Service-price inflation hits Koreans hard, and rises could last

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Service-price inflation hits Koreans hard, and rises could last

Inflation is hitting Koreans where it really hurts. At the restaurants. At the laundry. And at the barber.
Don't even ask about the cost of travel domestically.
According to Statistics Korea, prices of 106 services out of 116 tracked rose last month.    
A 57-year-old owner of a laundry in Seocho District, southern Seoul, has recently upped the cost of dry cleaning by 1,000 won ($0.75) to 4,000 won.
“People think operating a laundry only requires labor, but we also need to consider the cost of ingredients, such as detergent and hangers,” the businessperson said.
“Prices of almost everything are increasing.”
Overall, consumer inflation was 5.7 percent last month, while service inflation was 6.4 percent, a two-decade-plus high.
Among services, the cost of dining out rose by 8.9 percent on year. Jjajangmyeon is up 13.2 percent, kimbap 13.0 percent and hamburgers 12.0 percent. The rising price of wheat especially is putting pressure on restaurants and fast food joints.
The price of laundry was up 11 percent last month on year, sauna fees 10.6 percent and the price of a haircut 5.8 percent.
Domestic travel was up 26.0 percent.  
In services, car insurance prices fell, and examination fees and financial commissions were unchanged on year.
The accumulative effect of the continuous raise in prices of processed goods was another contributing factor. Labor shortages also yielded higher labor costs, which also contributed to higher prices.  
The prices of services are considered a significant factor in deciding whether inflation will likely continue or not, as these prices tend not to fall easily once they increase.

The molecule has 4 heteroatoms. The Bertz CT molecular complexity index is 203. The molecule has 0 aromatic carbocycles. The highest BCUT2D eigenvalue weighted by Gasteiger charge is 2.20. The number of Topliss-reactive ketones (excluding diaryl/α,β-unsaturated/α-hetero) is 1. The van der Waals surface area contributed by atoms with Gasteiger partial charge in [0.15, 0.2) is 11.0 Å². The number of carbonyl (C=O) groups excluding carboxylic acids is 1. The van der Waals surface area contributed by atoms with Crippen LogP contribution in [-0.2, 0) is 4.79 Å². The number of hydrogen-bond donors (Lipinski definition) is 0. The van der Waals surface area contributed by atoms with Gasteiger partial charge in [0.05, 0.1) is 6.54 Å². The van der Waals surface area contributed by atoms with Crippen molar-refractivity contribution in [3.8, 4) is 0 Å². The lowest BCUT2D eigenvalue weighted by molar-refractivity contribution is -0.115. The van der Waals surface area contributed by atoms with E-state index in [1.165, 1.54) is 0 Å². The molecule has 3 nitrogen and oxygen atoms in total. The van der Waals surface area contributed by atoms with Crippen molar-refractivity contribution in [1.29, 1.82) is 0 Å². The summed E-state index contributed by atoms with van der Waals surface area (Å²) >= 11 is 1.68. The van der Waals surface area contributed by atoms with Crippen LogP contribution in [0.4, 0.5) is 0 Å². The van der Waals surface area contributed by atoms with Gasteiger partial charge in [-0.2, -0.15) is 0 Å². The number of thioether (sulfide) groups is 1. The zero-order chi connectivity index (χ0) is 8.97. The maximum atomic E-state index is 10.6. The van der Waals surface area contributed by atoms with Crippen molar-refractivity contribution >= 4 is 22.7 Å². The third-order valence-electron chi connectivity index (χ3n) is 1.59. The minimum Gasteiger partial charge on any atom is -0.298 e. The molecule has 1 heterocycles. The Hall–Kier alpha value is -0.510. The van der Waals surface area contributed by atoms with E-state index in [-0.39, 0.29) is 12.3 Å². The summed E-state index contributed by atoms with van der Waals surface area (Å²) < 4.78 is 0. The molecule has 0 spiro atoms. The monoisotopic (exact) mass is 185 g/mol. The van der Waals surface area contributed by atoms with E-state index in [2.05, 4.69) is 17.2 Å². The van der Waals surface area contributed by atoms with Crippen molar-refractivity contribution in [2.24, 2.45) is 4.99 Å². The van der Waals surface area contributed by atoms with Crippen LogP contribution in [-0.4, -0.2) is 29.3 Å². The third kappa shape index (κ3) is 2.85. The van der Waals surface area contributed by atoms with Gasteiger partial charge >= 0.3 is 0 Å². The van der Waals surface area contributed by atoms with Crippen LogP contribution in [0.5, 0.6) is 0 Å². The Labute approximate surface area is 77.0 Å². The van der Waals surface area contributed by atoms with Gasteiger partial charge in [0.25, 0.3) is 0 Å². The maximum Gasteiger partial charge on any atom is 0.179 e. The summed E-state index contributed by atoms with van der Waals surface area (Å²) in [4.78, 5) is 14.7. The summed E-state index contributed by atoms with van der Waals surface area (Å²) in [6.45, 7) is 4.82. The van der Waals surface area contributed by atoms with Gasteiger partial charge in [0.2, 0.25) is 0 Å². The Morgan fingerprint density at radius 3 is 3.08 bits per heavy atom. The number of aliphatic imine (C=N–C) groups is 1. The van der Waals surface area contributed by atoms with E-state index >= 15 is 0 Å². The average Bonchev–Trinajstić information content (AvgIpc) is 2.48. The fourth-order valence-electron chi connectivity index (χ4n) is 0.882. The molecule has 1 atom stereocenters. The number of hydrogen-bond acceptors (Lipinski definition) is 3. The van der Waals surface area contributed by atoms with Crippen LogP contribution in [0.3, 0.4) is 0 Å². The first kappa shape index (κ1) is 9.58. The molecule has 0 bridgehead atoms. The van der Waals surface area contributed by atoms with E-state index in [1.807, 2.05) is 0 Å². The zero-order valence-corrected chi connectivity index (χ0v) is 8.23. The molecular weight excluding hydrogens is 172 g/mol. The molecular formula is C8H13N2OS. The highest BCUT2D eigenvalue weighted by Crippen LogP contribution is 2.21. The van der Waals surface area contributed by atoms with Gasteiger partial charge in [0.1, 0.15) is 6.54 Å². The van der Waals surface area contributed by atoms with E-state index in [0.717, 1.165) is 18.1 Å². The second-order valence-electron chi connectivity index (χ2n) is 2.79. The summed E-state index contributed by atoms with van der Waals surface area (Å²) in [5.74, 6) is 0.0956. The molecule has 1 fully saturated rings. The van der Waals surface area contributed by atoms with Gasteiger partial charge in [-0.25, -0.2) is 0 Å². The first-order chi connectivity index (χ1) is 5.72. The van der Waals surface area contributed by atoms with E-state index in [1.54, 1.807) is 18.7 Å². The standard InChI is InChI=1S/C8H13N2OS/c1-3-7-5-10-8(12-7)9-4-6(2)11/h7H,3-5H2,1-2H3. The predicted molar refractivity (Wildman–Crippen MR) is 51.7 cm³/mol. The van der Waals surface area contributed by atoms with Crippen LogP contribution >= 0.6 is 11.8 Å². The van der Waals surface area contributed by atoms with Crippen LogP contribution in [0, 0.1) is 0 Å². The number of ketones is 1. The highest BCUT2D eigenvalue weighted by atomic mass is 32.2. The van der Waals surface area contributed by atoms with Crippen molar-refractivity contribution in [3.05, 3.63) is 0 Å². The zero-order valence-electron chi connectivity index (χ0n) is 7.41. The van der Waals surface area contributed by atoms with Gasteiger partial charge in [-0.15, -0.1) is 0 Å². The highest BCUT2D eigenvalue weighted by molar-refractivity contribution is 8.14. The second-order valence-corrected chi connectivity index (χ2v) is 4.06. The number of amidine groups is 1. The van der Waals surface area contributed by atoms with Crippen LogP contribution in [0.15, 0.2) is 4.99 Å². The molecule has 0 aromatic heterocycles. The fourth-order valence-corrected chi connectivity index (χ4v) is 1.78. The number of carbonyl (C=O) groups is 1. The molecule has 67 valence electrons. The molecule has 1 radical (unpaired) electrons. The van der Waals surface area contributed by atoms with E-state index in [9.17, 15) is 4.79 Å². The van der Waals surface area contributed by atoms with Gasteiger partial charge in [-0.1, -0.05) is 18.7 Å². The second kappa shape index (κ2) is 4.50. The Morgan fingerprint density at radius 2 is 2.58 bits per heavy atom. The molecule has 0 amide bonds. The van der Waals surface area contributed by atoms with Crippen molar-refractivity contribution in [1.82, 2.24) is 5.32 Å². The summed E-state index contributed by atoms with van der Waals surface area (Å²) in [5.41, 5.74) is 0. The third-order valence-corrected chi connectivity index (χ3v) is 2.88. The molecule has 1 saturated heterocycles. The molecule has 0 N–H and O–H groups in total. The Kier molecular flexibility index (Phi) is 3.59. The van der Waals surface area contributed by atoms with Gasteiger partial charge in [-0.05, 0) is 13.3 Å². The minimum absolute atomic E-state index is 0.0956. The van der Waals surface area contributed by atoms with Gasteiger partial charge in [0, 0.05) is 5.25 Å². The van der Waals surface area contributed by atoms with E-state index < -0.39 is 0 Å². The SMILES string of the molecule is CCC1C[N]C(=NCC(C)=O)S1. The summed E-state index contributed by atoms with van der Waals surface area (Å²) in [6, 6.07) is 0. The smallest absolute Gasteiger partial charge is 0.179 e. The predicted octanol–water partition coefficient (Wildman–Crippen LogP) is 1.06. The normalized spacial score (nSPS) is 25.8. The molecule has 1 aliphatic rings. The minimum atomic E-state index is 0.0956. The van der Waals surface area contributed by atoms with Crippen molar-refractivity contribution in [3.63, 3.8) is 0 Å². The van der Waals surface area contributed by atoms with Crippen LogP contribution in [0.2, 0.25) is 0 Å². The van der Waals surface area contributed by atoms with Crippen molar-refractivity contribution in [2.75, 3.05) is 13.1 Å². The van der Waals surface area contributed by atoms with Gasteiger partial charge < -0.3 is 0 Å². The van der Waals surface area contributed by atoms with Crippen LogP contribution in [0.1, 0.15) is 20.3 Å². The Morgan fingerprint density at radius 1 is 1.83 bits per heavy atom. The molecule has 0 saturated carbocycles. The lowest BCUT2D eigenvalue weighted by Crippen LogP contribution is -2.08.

The consumer price index in the United States rose 7.7 percent year-on-year in October, dropping below 8 percent for the first time in about eight months.
“The continuous inflation that begins with raw ingredients and oil eventually influences personal service fees at the end,” said Kang Sung-jin, an economics professor at Korea University.
“The government needs to make efforts so that the continuous inflation will not lead to lingering inflation in services and to additional price hikes.”
Import prices in Korea rose 19.8 percent in October due to the strong dollar and higher energy prices, according to the Bank of Korea Tuesday.  
The figure rose 1.5 percent compared to the previous month, following a 3.4 percent rise on month in September.  
Import prices of raw materials rose 33.7 percent on year in October and those of intermediate goods 13.9 percent as prices for coal and petroleum rose, according to the data.  
The Bank of Korea cited the rise in crude oil prices and the fall of the local currency against the dollar as factors contributing to the higher import prices.  
The average price of Dubai oil rose 0.2 percent to 91.16 dollars per barrel on month in October. This was a 19.8 percent year-on-year increase.

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